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Build a Recommender System using Keras and TensorFlow 2 in Python

Deep Learning, Keras, Recommender Systems, Python2 min read


TL;DR Learn how to create new examples for your dataset using image augmentation techniques. Load a scanned document image and apply various augmentations. Create an augmented dataset for Object Detection.


The data we’re going to use is a collection of Amazon reviews. The dataset is hosted on the Stanford Network Analysis Project. We’re going to focus on Movie and TV reviews subset.

We need to convert the data into a user-item matrix. Let’s start by loading the data:

1df = pd.read_json('reviews_Movies_and_TV_5.json.gz', lines=True)

Pandas is nice enough to allow us creating a DataFrame without actually extracting the archive. We also instruct it to read each line as an individual record by setting lines=True.

We’re interested in a subset of the available columns:

1df = df[['reviewerID', 'asin', 'unixReviewTime', 'overall']]

The overall column is simply the rating (between 1 and 5). What about the unixReviewTime?

We’ll rank the items that the users reviewed based on it. So we’ll preserve the temporal order. But let’s change those column names:

1df.columns = ['user', 'item', 'timestamp', 'rating']

Let’s rank the reviews for each user and add a new column with the rank itself:

1df['rank'] = df.groupby("user")["timestamp"].rank(ascending=True, method='dense')

We no longer need the timestamp column:

1df.drop("timestamp", axis=1, inplace=True)

Next, we’ll assign integer ids to each item and user:

1user_mappings = {k:v for v, k in enumerate(df.user.unique())}
2item_mappings = {k:v for v, k in enumerate(df.item.unique())}
3df['user'] = df['user'].map(user_mappings)
4df['item'] = df['item'].map(item_mappings)

We can now convert all values to integers. We’ll also get the user and item counts:

1df = df[['user','item','rank','rating']].astype(np.int64)
2n_users = df.user.nunique()
3n_items = df.item.nunique()

Finally, we’ll create a train and test datasets. Let’s start with sorting by rank:

1dfc = df.copy()
2dfc.sort_values(['user','rank'], ascending=[True,True], inplace=True)
3dfc.reset_index(inplace=True, drop=True)

Splitting our data is a bit tricky:

1test = dfc.groupby('user').tail(1)
2train = pd.merge(dfc, test, on=['user','item'],
3 how='outer', suffixes=('', '_y'))
4train = train[train.rating_y.isnull()]
5test = test[['user','item','rating']]
6train = train[['user','item','rating']]

We use the last user rating for testing. To get the rest for training, we add the test dataset to the dataframe and remove the rating we’ve already used.

Testing Method

We’ll interleave the one rating we know about with 99 random items that the user hasn’t rated. We’ll rank the results using our model and evaluate how high the rated item is placed. We’re going to use two metrics: Hit Ratio and Normalised Discounted Cumulative Gain.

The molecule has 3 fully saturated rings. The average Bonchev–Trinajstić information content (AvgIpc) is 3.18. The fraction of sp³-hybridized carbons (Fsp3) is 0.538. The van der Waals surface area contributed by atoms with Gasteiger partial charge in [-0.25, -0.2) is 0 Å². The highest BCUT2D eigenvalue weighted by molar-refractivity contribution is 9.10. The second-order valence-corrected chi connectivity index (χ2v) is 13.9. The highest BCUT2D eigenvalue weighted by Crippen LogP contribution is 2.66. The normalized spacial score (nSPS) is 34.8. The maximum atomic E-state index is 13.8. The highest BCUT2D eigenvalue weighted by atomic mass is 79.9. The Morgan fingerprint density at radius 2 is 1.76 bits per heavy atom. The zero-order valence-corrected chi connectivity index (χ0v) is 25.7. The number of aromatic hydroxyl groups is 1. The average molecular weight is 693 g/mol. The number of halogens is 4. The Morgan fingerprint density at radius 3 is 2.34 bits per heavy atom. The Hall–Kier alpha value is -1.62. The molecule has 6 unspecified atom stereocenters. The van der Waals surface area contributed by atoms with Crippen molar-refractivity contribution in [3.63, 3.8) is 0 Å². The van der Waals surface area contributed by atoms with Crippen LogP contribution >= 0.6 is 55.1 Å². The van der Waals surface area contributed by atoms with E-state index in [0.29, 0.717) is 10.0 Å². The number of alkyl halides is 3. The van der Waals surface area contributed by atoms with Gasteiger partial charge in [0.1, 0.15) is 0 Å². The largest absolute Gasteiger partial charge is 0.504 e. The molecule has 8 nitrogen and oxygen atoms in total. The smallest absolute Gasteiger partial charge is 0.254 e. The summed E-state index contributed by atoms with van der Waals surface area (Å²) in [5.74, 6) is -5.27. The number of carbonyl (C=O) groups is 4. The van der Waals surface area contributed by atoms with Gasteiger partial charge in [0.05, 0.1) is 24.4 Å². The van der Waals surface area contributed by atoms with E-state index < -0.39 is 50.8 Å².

Hit Ratio - the number of hits in an list with n ranked items. In our case, the hit is item rated by the user.

Normalized Discounted Cumulative Gain - is a measure of how high relevant (useful) results are ranked in a list. The Wikipedia entry has a good in-depth explanation and example.

We’ll start by building a lists of rated and non-rated items:

1all_items = dfc.item.unique()
2rated_items = (dfc.groupby("user")['item']
3 .apply(list)
4 .reset_index()
5 ).item.tolist()
7def sample_not_rated(item_list, n=99):
8 return np.random.choice(np.setdiff1d(all_items, item_list), n)
10non_rated_items = Parallel(n_jobs=4)(
11 delayed(sample_not_rated)(ri) for ri in rated_items

Next, we’ll pick the negative (non-rated items) examples:

1negative = pd.DataFrame({'negative':non_rated_items})
2negative[['item_n'+str(i) for i in range(99)]] =\
3 pd.DataFrame(negative.negative.values.tolist(), index= negative.index)
4negative.drop('negative', axis=1, inplace=True)
5negative = negative.stack().reset_index()
6negative = negative.iloc[:, [0,2]]
7negative.columns = ['user','item']
8negative['rating'] = 0
10test_negative = (pd.concat([test,negative])
11 .sort_values('user', ascending=True)
12 .reset_index(drop=True)
13 )

And ensure every 1st element is the actual rating:

2 ['user', 'rating'],
3 ascending=[True,False],
4 inplace=True

Neural Collaborative Filtering

Neural Collaborative Filtering (NCF) (introduced in this paper) is a general framework for building Recommender Systems using (Deep) Neural Networks.

One of the main contributions is the idea that one can replace the matrix factorization with a Neural Network. That way, you can learn an arbitrary function that explains the interaction between users and items.

NCF seems to provide a great performance improvement over conventional approaches. Another point by the authors is that the model performance seems to increase as the Neural Nets become deeper.

The authors present one realization of the NCF framework: the “NeuMF” (Neural Matrix Factorization) model. It has two parts (basically two Neural Nets, combined) - Generalized Matrix Factorization (GMF) and a good old Multi-Layer Perceptron (MLP).

The GMF is an element-wise product of user and item embeddings. The MLP model is using the same embeddings as input. Of course, it can be arbitrary deep.

A final layer is using the concatenation of both models and outputs the predictions.



Run the complete notebook in your browser

The complete project on GitHub



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